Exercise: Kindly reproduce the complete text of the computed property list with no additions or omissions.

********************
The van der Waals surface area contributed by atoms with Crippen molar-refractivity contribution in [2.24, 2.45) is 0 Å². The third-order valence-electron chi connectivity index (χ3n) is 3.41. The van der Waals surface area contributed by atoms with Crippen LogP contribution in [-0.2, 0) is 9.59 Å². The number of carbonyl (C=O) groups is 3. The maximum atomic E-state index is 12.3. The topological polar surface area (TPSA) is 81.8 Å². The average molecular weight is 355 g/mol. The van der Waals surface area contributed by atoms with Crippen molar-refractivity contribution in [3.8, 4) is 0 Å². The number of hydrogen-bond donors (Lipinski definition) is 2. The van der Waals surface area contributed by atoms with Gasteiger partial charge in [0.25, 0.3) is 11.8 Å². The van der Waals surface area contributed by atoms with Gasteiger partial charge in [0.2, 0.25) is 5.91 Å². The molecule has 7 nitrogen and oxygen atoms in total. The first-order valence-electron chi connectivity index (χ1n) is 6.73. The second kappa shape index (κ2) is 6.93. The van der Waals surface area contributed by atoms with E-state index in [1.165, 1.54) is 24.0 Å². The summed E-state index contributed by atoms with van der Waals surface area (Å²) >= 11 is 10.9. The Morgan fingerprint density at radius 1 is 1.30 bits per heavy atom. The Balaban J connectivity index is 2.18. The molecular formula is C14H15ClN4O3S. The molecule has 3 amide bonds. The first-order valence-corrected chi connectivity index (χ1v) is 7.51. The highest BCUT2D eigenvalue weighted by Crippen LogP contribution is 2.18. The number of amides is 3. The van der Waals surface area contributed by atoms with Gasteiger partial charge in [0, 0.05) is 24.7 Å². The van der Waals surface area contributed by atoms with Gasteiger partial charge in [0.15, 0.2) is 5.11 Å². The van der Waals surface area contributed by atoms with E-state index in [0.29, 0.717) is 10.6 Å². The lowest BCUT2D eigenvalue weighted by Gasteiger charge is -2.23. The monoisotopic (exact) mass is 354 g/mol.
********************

The van der Waals surface area contributed by atoms with Crippen molar-refractivity contribution in [2.24, 2.45) is 0 Å². The third-order valence-electron chi connectivity index (χ3n) is 3.41. The van der Waals surface area contributed by atoms with Crippen LogP contribution in [-0.2, 0) is 9.59 Å². The number of carbonyl (C=O) groups is 3. The maximum atomic E-state index is 12.3. The topological polar surface area (TPSA) is 81.8 Å². The average molecular weight is 355 g/mol. The van der Waals surface area contributed by atoms with Crippen molar-refractivity contribution in [3.8, 4) is 0 Å². The number of hydrogen-bond donors (Lipinski definition) is 2. The van der Waals surface area contributed by atoms with Gasteiger partial charge in [0.25, 0.3) is 11.8 Å². The van der Waals surface area contributed by atoms with Gasteiger partial charge in [0.2, 0.25) is 5.91 Å². The molecule has 7 nitrogen and oxygen atoms in total. The first-order valence-electron chi connectivity index (χ1n) is 6.73. The second kappa shape index (κ2) is 6.93. The van der Waals surface area contributed by atoms with E-state index in [1.165, 1.54) is 24.0 Å². The summed E-state index contributed by atoms with van der Waals surface area (Å²) >= 11 is 10.9. The Morgan fingerprint density at radius 1 is 1.30 bits per heavy atom. The Balaban J connectivity index is 2.18. The molecular formula is C14H15ClN4O3S. The molecule has 3 amide bonds. The first-order valence-corrected chi connectivity index (χ1v) is 7.51. The highest BCUT2D eigenvalue weighted by Crippen LogP contribution is 2.18. The number of amides is 3. The van der Waals surface area contributed by atoms with Gasteiger partial charge in [0, 0.05) is 24.7 Å². The van der Waals surface area contributed by atoms with Gasteiger partial charge in [0.15, 0.2) is 5.11 Å². The van der Waals surface area contributed by atoms with E-state index in [0.29, 0.717) is 10.6 Å². The lowest BCUT2D eigenvalue weighted by Gasteiger charge is -2.23. The monoisotopic (exact) mass is 354 g/mol.